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Ozone Generators May Damage Plant Root in Hydroponics Applications

According to an article published in the Proceedings of the National Academy of Sciences, ozone, a major smog constituent, inhibits the ability of plants to open the microscopic pores on their foliage and breath. HydroponicSearch.com was interested in learning more about the effects of ozone on the plants’ root-zone.

We purchased a simple bubbler (waterworks) system that held up to nine plants. We wanted a system that held multiple plants in order to accurately interpret the results. The system was made from a 10-gallon rubber-maid tub, using two air-stones and one fairly powerful, external pump to oxygenate the nutrient solution.

We had 4 mature plum tomato plants from which we clipped nine cuttings to use in our experiment. We took the clones from one of the healthiest of the four mature tomato plants. We knew the genetics were good and were excited to see the results.

The clones rooted nicely and were placed in 1" rockwool cubes and placed in small 3" net-pots with clay pellets for structural support. The clones were allowed to grow normally for a month without the addition of ozone.

We used organic fertilizer (3-3-3) with organic biological stimulants to make the nutrients available to the plants.

30 days after we transplanted the rooted clones in the hydroponics system, we monitored the roots and noticed everything appeared healthy and in good condition. Plant growth was vigorous and the foliage was green and healthy with no signs of stress or disease.

On day 31 we placed an ozone generator in the grow room. To ensure the ozone would penetrate the nutrient solution, we placed the external pump used to aerate the solution over the exhaust (mouth) of the ozone generator. This allowed the pump to feed ozone directly into the solution by diffusing it through the air-stones.

About 7 days later (Day 38) the leaves were getting crisp - similar to the effects of nitrogen burn. They were fairly stiff and turned a bronze-like color. On day 60 the roots had a slimy-brown appearance and stopped developing from the time we introduced the ozone 30 days prior.

It appears that the ozone were killing the roots of the plants. Additionally, plant growth and fruit development ceased completely. On day 30 the plants were approximately 1' (ft) in height. On day 60 they are about 1' 3". in height with only 3" (inches) in new growth.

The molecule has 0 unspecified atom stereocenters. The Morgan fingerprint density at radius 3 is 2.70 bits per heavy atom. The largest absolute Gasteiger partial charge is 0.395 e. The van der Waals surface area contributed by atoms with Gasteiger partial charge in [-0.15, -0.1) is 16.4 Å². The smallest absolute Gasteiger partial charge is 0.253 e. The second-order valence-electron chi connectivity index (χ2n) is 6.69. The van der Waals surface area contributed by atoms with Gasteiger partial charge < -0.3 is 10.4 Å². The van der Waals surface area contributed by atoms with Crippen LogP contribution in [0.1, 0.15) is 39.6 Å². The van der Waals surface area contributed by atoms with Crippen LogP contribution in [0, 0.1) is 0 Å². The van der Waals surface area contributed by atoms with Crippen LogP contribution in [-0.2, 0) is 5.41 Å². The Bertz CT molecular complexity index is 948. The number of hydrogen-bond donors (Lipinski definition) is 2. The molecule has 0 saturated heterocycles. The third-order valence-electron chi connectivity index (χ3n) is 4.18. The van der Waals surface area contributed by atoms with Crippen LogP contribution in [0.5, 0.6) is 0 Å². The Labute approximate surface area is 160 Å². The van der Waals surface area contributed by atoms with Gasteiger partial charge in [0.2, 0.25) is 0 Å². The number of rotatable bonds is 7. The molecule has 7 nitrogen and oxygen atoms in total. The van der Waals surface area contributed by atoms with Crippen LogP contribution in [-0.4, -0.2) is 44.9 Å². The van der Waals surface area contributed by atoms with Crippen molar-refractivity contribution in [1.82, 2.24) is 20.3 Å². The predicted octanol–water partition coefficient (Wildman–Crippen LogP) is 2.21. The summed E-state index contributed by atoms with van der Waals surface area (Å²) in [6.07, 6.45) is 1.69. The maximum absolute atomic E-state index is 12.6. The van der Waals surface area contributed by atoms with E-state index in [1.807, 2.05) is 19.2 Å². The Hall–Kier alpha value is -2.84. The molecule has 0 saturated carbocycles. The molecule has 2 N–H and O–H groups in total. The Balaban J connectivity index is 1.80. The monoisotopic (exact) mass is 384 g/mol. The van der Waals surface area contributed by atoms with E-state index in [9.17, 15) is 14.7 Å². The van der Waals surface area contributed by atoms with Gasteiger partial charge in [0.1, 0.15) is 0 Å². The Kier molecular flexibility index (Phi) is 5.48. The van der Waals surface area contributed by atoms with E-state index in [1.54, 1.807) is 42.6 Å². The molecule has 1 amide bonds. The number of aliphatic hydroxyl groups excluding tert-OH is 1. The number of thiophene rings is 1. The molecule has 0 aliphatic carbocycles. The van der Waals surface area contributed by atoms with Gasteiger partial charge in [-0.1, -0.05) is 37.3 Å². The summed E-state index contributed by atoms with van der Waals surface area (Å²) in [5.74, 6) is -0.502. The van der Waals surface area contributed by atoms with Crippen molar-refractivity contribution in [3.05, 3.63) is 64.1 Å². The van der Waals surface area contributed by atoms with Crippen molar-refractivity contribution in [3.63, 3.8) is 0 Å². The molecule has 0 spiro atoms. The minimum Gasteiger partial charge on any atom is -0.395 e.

15 days later (Day 75), most of the plants appeared dehydrated with wilted foliage and looked similar to crops that endure extreme heat stress. Some leaves remained normal however, and it was mainly the larger fan leaves. New growth was not observed.

The Air-line connected to the pump and the air-stone started to build a black-film that lined the inside of the air-line on the end connect to the pump.

We removed the ozone generator on day 75 to see if the plants would recover, however, by day 90 they were all beyond the point of recovery. There were no new root or foliage development and the plant continued to wilt until they were completely dried out.

We hypothesize that the ozone directly affected the roots of the plants. However, we are uncertain how the roots are affected or damaged by the ozone. It appears the ozone kill the existing root and prevent new shoots from developing. We also believe that ozone may have killed and/or drastically reduced the organic matter available in the nutrient solution. While this test was small and not quite scientific, it does suggest that ozone, added directly to the root-zone is not beneficial to the overall health of plants. We believe that ozone may damage the root of plants, kill organic matter in nutrient and/or cease plant growth and fruit development.

We hope to continue various tests using ozone to get a better understanding of how ozone affects plants' root, growth and fruit development.

This article courtesy of www.hydroponicsearch.com

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